Why should you be concerned about vitamin K?
The health benefits of getting enough vitamins C and D, calcium, and iron are widely documented. These nutrients help to strengthen our immune systems, create and maintain healthy bones, and, in the case of iron, allow our cells to manufacture energy.
However, you may not have given vitamin K much thought. However, you should.
This lesser-known nutrient appears to serve a significant role in healthy aging, according to growing data. Here's what you need to know.
The fundamentals of vitamin K
This fat-soluble vitamin is available in two forms. Our main food supply is phylloquinone, also known as vitamin K1. It is abundant in green leafy vegetables such as spinach and kale, as well as several vegetable oils.
Vitamin K2, on the other hand, is a group of chemicals known as menaquinones. K2 can be found in meat, dairy, eggs, and fermented foods such as cheese and natto (fermented soybeans).
The most well-known function of vitamin K is to aid in the regular clotting of our blood. Scientists are discovering, however, that the vitamin has crucial roles other than blood clotting.
Bone health and vitamin K
According to research, eating too little vitamin K may weaken your bones as you age. This is due to the fact that vitamin K activates essential proteins in the body that help to form and strengthen bones.
Large observational studies have linked higher vitamin K1 intake to a decreased incidence of hip fracture. In one study of over 800 senior men and women, those whose daily meals contained the greatest vitamin K1 (254 mcg) compared to those with the least (56 mcg) had a 66% lower risk of hip fracture.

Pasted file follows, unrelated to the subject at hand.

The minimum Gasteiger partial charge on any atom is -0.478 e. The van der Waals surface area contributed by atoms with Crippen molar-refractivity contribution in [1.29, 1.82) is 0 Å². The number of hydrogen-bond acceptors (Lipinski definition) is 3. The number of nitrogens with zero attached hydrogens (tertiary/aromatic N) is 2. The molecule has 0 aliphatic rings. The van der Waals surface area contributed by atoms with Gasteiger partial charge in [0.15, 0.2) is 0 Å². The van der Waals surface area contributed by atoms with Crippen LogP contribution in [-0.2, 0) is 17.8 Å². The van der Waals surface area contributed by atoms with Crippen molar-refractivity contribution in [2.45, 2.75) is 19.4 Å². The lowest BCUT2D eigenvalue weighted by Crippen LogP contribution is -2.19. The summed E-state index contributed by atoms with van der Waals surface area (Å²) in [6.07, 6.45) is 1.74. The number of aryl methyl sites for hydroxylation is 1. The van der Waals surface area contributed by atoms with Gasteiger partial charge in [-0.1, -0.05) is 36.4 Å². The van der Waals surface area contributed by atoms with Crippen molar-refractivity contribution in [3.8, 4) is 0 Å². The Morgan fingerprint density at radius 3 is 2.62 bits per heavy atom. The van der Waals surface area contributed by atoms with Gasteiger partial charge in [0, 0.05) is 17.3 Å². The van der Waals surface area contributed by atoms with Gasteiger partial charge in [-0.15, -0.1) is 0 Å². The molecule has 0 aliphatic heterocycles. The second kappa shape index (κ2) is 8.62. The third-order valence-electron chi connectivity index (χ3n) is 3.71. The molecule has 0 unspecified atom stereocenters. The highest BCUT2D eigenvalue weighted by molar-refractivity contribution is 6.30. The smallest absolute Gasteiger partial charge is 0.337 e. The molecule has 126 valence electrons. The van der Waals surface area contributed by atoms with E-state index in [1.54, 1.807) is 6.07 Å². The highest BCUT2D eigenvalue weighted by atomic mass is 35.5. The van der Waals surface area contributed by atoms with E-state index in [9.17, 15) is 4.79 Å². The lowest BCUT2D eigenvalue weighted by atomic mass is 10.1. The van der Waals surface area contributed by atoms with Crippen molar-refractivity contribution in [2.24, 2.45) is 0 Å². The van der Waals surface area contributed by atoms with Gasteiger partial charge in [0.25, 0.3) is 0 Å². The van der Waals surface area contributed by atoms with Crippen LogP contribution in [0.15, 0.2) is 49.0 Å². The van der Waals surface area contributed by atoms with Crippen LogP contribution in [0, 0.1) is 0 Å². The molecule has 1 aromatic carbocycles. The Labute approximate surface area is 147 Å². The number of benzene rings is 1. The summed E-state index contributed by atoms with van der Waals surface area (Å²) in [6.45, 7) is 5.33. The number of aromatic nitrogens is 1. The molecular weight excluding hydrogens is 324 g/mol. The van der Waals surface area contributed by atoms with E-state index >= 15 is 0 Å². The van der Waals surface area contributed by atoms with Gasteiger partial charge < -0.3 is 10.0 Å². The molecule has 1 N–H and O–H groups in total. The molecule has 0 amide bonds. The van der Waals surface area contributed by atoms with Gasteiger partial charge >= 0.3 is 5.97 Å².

In Japan, where vitamin K2-rich natto is a traditional dish, postmenopausal women who eat natto every day had a considerably slower rate of bone loss over three years than those who did not.
Heart health and vitamin K
A higher vitamin K intake and higher vitamin K blood levels have been linked to a lower risk of cardiovascular disease in a number of studies.
A recent Danish study published in August discovered that among 53,000 adults followed for 23 years, those who consumed the most vitamin K1 (192 mcg per day) – versus those who consumed the least (57 mcg) – were 21% less likely to be hospitalized for cardiovascular disease related to atherosclerosis (such as plaque build-up in the arteries). Higher vitamin K2 intakes were also protective.
Vitamin K stimulates the activity of a specific protein that inhibits arterial calcification, which is a risk factor for heart disease and stroke. Vascular calcifications are calcium deposits on blood artery walls that induce constriction and decreased blood flow. In addition, vitamin K may help to lessen inflammation in the body.
How much, and what foods?
The appropriate intake (AI) for vitamin K, determined in 2001, is based on how much healthy people consume. For women, the daily AI for vitamin K is 90 mcg and for men, it is 120 mcg. This amount is not known to be ideal for bone or heart health.
Green leafy vegetables are the richest sources of vitamin K1. For every half-cup cooked, spinach has 445 mcg, Swiss chard contains 286 mcg, collard greens contains 386 mcg, kale contains 246 mcg, and broccoli contains 110 mcg.
Kale has 472 mcg of K1 per cup raw, spinach has 145 mcg, and romaine lettuce has 45 mcg. If you enjoy tabbouleh, a quarter-cup of chopped parsley has 246 mcg. A tablespoon of olive oil has 10 mcg of K1 while a tablespoon of canola oil contains 8 mcg of K1.
Natto is a good source of vitamin K2, with 850 mcg per three-ounce meal. Cheese, eggs, liver, meat, poultry, and fish all contain trace levels of K2.
Include a source of fat in your diet, such as oil, avocado, nuts, or seeds, to boost vitamin K absorption.
If you use warfarin, a prescription anticoagulant used to prevent blood clots, you must consume an adequate dose of vitamin K every day. Any significant changes in vitamin K intake can impair warfarin's capacity to thin the blood.
Do you think you'll need to supplement?
Multivitamins, bone health supplements, and single vitamin K1 or K2 supplements all contain vitamin K.
There is minimal and inconclusive evidence that vitamin K1 or K2 supplements improve bone health. While emerging data from small trials on supplementation and heart health is encouraging, there isn't enough evidence to suggest the necessity for a specific vitamin K supplement at this time.
Consume leafy greens on a daily basis to obtain your vitamin K. A multivitamin supplement can also help your diet.